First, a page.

The Melvins’ Buzz Osborne Is Not James Taylor
Wrapping up his first acoustic tour, legendary Melvins founder Buzz Osborne talks accidentalism, T Bone Burnett, and not being boring.
What started as a trio of kids making their own weird noise grew into the Melvins, a sludge-rock outfit that helped usher in the grunge era and influenced countless bands to come, including Mudhoney and Nirvana. For more than three decades, Buzz Osborne and bassist-drummer Dale Crover have been the only consistent members, experimenting with their music as well as their bandmates along the way: two drummers here, a standup bassist there, the return of a founding member who’s been gone for 29 years.
Now Osborne, or King Buzzo, is trying out another lineup: him, by himself. Before the new Melvins album drops in the fall, he’s taking his solo show on the road, stripping down the band’s sound to its essence and pairing the tunes with new, haunting originals. We checked in with Osborne about what fans can expect from the tour, what it was like to give away a truck’s worth of ice cream, and why he hasn’t heard his songs on True Detective.
GROUPON: What made you want to do an acoustic tour?
BUZZ OSBORNE: I like doing things that are a little different. We’ve made all kinds of weird records, and it just seemed like it would be fun to do, you know? I have a limited-edition 10-inch that’s out right now, and most of that will be on a new [solo] album that comes out June 3.
G: Has the audience response been good?
BO: I think people are surprised because, generally speaking, most people who do this are sitting on a stool or doing something that’s relatively boring. I’m trying to be a little more psychotic about it, you know?
G: So what can people expect? What’s an acoustic set from King Buzzo sound like?
BO: [If] they use their imagination just slightly—even a tiny bit—they’ll see that basically what’s going on here is what’s going on with the Melvins as well. Neil Young can play any of his songs on acoustic guitar, and it doesn’t sound weird. Because it’s about where it’s coming from. I’ve talked to a lot of people after the shows who are like, “Wow, I didn’t expect it to be like that.” I think they think it’s going to be like James Taylor or something. [But] I’m also not trying to do something that sounds big and heavy metal. It certainly has those elements in there, but it’s a different kind of thing.
G: I listened to the track that Rolling Stone released, “Dark Brown Teeth,” and it felt like a Melvins tune but also something completely different at the same time. Sort of haunting and ethereal, yet it still had that vigor and strength behind it.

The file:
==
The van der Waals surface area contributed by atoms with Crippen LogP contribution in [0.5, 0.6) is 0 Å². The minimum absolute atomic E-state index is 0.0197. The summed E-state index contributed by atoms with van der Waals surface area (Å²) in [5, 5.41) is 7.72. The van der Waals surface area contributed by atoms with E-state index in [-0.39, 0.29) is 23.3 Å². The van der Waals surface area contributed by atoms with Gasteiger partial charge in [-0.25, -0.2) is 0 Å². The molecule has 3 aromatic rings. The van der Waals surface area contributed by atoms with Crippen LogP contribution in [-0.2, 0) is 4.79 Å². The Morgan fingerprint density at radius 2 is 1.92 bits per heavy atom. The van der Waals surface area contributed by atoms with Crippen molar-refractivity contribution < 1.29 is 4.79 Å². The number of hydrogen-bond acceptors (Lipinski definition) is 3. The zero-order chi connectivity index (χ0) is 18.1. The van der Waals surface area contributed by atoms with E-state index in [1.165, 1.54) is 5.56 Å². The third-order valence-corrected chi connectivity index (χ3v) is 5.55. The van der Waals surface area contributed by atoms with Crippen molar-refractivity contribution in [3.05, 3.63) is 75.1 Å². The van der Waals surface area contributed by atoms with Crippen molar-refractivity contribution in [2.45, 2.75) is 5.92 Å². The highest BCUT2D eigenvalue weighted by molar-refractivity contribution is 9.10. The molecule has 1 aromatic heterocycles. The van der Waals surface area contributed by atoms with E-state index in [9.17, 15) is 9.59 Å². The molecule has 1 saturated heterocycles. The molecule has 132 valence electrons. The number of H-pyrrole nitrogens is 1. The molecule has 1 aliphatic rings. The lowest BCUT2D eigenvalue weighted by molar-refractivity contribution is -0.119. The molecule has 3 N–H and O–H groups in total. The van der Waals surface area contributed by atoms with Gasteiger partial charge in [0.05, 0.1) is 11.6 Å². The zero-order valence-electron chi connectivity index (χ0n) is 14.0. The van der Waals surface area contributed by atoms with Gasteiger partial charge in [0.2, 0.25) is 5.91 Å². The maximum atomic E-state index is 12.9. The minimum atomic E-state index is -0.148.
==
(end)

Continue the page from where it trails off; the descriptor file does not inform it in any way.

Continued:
BO: Yes. That is it. That’s exactly it. You said it much more efficiently than I did.
G: Well, thanks! So I have a friend who’s a giant fan, and he made me promise to ask what it was like filming the ice-cream truck video in Chicago’s Humboldt Park.
BO: That was a dream come true. It was one of those things where the planets aligned, and all those kids just happened to be there. It’s not the kind of thing you can set up. We [did] the song, [Butthole Surfers’ “Graveyard”], in front of an ice-cream truck, and we didn’t imagine there’d be anybody watching. Those kids just showed up there. I think they were from a summer camp or something, and that was the first run-through we did. After that, I said to the director-guy, “I don’t think we’re going to get a better take than that.” And he said, “Yeah, that’s a wrap.”
We’re accidentalists anyway, when it comes to that sort of thing. It’s something you have to do—make sure you stay out of your own way and let those kinds of things happen as opposed to ruining it, you know? Realize that accidents happen, and sometimes they’re better than what you’d originally thought. [As] a songwriter, that’s always the goal: that you’re going to have an idea and it’s going to get better.
G: There were two Melvins songs in the fourth episode of True Detective. Do you watch the show?
BO: No, I don’t watch TV. I don’t even have cable. I think T Bone Burnett did the music for that show, and I met him. He’s been a fan of ours for a long time—he really loved our Eggnog record. So I’m glad this kind of thing finally worked out. I always thought our songs were tailor-made for soundtracks. Unfortunately the movie industry doesn’t agree.
Watch Osborne play an acoustic version of “Revolve” (and talk about how it’s done):